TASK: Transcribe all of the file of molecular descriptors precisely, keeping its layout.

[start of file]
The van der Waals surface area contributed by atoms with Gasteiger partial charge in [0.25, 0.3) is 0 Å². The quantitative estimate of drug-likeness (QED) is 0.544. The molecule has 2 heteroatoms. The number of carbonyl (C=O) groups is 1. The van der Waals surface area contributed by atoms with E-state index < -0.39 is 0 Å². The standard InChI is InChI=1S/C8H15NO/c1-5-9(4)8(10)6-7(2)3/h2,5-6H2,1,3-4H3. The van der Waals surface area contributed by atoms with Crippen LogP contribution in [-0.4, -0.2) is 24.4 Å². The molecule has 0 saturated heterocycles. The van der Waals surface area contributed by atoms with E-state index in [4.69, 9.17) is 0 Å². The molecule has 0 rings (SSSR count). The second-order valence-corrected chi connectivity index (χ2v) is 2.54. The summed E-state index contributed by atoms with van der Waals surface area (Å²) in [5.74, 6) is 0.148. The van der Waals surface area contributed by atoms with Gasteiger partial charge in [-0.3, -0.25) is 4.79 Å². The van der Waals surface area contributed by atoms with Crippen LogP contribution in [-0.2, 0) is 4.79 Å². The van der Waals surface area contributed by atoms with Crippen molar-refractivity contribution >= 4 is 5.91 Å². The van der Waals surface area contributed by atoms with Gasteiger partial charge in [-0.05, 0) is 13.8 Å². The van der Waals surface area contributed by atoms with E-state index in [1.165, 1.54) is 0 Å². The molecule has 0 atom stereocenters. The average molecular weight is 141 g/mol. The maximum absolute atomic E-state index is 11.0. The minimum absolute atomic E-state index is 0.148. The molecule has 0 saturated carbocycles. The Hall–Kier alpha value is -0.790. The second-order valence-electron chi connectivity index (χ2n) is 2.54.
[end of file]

The van der Waals surface area contributed by atoms with Gasteiger partial charge in [0.25, 0.3) is 0 Å². The quantitative estimate of drug-likeness (QED) is 0.544. The molecule has 2 heteroatoms. The number of carbonyl (C=O) groups is 1. The van der Waals surface area contributed by atoms with E-state index < -0.39 is 0 Å². The standard InChI is InChI=1S/C8H15NO/c1-5-9(4)8(10)6-7(2)3/h2,5-6H2,1,3-4H3. The van der Waals surface area contributed by atoms with Crippen LogP contribution in [-0.4, -0.2) is 24.4 Å². The molecule has 0 saturated heterocycles. The van der Waals surface area contributed by atoms with E-state index in [4.69, 9.17) is 0 Å². The molecule has 0 rings (SSSR count). The second-order valence-corrected chi connectivity index (χ2v) is 2.54. The summed E-state index contributed by atoms with van der Waals surface area (Å²) in [5.74, 6) is 0.148. The van der Waals surface area contributed by atoms with Gasteiger partial charge in [-0.3, -0.25) is 4.79 Å². The van der Waals surface area contributed by atoms with Crippen LogP contribution in [-0.2, 0) is 4.79 Å². The van der Waals surface area contributed by atoms with Crippen molar-refractivity contribution >= 4 is 5.91 Å². The van der Waals surface area contributed by atoms with Gasteiger partial charge in [-0.05, 0) is 13.8 Å². The van der Waals surface area contributed by atoms with E-state index in [1.165, 1.54) is 0 Å². The molecule has 0 atom stereocenters. The average molecular weight is 141 g/mol. The maximum absolute atomic E-state index is 11.0. The minimum absolute atomic E-state index is 0.148. The molecule has 0 saturated carbocycles. The Hall–Kier alpha value is -0.790. The second-order valence-electron chi connectivity index (χ2n) is 2.54.